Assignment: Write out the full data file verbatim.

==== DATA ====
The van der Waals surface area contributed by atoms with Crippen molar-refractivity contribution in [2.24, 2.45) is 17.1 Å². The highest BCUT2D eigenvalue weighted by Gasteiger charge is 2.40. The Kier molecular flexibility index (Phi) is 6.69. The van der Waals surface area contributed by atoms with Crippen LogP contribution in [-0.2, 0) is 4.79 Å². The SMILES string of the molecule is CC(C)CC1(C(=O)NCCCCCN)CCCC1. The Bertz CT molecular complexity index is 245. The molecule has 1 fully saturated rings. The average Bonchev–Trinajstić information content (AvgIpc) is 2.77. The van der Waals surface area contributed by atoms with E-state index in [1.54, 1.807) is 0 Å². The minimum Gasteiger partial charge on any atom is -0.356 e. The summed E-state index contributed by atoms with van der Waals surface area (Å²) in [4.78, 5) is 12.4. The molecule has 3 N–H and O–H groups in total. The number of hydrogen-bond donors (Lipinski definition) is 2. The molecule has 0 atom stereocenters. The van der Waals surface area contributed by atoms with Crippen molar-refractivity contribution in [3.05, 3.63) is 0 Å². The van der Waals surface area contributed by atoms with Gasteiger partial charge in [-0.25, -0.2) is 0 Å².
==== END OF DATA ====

The van der Waals surface area contributed by atoms with Crippen molar-refractivity contribution in [2.24, 2.45) is 17.1 Å². The highest BCUT2D eigenvalue weighted by Gasteiger charge is 2.40. The Kier molecular flexibility index (Phi) is 6.69. The van der Waals surface area contributed by atoms with Crippen LogP contribution in [-0.2, 0) is 4.79 Å². The SMILES string of the molecule is CC(C)CC1(C(=O)NCCCCCN)CCCC1. The Bertz CT molecular complexity index is 245. The molecule has 1 fully saturated rings. The average Bonchev–Trinajstić information content (AvgIpc) is 2.77. The van der Waals surface area contributed by atoms with E-state index in [1.54, 1.807) is 0 Å². The minimum Gasteiger partial charge on any atom is -0.356 e. The summed E-state index contributed by atoms with van der Waals surface area (Å²) in [4.78, 5) is 12.4. The molecule has 3 N–H and O–H groups in total. The number of hydrogen-bond donors (Lipinski definition) is 2. The molecule has 0 atom stereocenters. The van der Waals surface area contributed by atoms with Crippen molar-refractivity contribution in [3.05, 3.63) is 0 Å². The van der Waals surface area contributed by atoms with Gasteiger partial charge in [-0.25, -0.2) is 0 Å².